built on an intuitive notion (Dworkin, 1989, p.51). In conjunction with my critique of
society and social knowledge as historic and changing; it is the sum total of the sentiments,
expectations, habits, patterns of interactions, and beliefs of the men and women who make it
up (Wolff, 1977, p. 123). This intuitive notion that Rawls theory is based upon is a belief
that is in itself subject to the critique of society I have just given. I find it uneasy that the
fundamental principle is used to construct the original position and therefore cannot be
critiqued or criticized by it; it is a principle that is taken as given and natural.
In conclusion we have established that the original position is a framework used to show the
moral importance of the fundamental principle of Rawls deep theory; the abstract right to
equal concern and respect (Dworkin, 1989, p. 51). The way it is constructed creates a
number of epistemological problems including the questionable differentiation between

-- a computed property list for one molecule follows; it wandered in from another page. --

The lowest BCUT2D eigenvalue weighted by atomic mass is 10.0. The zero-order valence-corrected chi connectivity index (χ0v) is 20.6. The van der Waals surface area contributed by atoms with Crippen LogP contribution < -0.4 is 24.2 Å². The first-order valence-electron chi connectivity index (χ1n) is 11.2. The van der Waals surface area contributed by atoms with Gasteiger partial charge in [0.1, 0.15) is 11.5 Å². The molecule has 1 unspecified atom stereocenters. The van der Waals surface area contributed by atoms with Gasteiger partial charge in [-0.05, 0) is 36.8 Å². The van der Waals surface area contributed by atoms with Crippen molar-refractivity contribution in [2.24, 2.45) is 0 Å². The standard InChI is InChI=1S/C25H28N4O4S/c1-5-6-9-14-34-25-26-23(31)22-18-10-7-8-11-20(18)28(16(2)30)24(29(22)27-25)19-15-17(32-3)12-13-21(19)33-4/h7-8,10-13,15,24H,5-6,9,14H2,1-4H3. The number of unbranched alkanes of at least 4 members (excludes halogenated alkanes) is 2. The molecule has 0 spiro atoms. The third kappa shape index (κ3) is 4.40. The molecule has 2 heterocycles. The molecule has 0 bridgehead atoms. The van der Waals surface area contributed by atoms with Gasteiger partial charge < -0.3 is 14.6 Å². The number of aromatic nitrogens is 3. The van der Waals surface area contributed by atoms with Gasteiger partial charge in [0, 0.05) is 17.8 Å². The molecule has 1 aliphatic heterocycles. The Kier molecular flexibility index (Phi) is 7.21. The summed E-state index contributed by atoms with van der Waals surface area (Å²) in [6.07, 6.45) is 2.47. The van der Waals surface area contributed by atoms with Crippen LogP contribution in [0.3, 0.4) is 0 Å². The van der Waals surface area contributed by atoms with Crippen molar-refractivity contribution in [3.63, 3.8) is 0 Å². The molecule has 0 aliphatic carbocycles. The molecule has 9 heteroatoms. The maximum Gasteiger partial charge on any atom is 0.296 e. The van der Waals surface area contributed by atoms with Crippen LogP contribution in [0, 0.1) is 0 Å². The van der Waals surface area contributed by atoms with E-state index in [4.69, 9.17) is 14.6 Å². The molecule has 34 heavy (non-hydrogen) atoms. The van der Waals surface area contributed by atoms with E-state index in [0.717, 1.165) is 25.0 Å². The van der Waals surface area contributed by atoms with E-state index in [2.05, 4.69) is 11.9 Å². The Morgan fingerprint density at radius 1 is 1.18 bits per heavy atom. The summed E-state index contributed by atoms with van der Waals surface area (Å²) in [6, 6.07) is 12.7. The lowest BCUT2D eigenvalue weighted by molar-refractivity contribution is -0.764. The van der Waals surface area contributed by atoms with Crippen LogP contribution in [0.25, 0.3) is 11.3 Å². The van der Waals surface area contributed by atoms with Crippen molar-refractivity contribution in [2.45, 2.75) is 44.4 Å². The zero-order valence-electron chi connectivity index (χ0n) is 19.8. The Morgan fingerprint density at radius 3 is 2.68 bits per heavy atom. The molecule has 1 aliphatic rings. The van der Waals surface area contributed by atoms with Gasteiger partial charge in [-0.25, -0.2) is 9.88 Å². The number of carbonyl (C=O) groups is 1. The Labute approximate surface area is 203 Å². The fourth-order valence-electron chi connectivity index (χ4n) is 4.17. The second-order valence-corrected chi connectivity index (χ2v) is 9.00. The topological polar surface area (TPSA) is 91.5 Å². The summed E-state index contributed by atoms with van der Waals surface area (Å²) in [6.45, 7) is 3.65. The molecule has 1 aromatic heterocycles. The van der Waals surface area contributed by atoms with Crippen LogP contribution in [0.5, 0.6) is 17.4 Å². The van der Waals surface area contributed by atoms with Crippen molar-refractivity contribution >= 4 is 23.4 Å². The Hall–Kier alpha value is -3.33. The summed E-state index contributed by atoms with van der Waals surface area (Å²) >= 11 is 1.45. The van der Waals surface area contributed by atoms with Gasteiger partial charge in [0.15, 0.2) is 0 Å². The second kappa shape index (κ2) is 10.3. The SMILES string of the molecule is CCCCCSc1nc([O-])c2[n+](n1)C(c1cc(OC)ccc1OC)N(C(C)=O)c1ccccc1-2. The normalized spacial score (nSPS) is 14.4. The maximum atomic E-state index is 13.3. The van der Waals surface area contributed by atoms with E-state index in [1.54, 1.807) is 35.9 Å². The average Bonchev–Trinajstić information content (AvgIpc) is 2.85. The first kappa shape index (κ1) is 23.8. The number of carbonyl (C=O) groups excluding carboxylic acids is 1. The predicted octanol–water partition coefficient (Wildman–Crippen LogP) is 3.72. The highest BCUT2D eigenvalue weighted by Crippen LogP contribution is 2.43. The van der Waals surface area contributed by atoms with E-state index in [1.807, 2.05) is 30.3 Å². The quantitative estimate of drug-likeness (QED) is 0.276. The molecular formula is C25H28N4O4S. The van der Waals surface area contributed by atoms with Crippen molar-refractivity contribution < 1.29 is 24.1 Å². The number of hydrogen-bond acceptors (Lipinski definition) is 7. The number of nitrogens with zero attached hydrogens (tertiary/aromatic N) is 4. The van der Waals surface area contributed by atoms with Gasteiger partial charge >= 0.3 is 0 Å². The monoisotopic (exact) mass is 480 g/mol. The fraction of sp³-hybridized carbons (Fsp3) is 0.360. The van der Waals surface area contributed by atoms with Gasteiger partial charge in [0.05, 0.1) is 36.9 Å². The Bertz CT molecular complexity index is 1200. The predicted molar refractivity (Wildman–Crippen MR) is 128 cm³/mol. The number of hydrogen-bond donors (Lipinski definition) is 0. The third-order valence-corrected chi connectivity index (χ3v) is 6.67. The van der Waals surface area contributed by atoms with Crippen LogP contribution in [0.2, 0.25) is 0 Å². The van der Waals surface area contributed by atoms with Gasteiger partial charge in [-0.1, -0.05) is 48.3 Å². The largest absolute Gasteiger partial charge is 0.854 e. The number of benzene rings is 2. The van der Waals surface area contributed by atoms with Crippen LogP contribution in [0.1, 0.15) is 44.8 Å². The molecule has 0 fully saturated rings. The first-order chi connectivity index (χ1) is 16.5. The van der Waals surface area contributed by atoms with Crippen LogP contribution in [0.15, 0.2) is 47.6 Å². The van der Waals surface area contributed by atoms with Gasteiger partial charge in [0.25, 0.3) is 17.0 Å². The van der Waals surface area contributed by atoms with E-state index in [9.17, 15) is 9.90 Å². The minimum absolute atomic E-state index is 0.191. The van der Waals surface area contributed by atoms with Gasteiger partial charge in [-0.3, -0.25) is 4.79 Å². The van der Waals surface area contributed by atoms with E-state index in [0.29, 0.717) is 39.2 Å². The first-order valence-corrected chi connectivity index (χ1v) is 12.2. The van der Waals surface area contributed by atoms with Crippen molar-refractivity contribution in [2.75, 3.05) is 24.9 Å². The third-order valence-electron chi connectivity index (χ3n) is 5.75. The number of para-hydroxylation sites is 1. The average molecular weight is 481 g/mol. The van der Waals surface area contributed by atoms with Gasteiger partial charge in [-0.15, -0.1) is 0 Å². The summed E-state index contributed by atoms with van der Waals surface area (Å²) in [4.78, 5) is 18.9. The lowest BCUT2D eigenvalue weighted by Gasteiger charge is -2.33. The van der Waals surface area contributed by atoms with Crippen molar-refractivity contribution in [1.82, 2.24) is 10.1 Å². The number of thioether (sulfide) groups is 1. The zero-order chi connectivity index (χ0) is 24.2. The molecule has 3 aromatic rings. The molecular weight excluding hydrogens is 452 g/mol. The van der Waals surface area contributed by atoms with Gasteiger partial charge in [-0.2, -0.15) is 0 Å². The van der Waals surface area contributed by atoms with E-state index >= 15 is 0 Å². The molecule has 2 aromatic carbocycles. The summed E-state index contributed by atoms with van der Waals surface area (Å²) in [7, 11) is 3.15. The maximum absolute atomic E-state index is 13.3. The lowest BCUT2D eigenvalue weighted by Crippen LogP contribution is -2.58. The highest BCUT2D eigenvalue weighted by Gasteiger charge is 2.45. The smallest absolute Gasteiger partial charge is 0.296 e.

actual and particular knowledge. There has also been a problem concerning the non-
exclusivity of the maximin principle.


- Arrow, K.J. (1973) Some Ordinalist-Utilitarian Notes on Rawls's Theory of Justice.
The Journal of Philosophy, 70 (9), pp. 245-263

- Barber, B. (1989) Justifying Justice: Problems of Psychology, Politics, and
Measurement in Rawls. In: Daniels, N. Reading Rawls: Critical Studies on Rawls A
Theory of Justice. California: Stanford University Press

- Daniels, N. (1989) Reading Rawls: Critical Studies on Rawls A Theory of Justice.
California: Stanford University Press.

- Dworkin, R. (1989) The Original Position. In: Daniels, N. Reading Rawls: Critical
Studies on Rawls A Theory of Justice. California: Stanford University Press.

- Mandell, J. (2009) Rawls A Theory of Justice: An Introduction. Cambridge:
Cambridge University Press.

- Rawls, J. (1999) A Theory of Justice: Revised Second Edition. Oxford: Oxford
University Press.

- Wolff, R.B. (1977) Understanding Rawls: A Reconstruction and Critique of A Theory
of Justice. Princeton: Princeton University Press.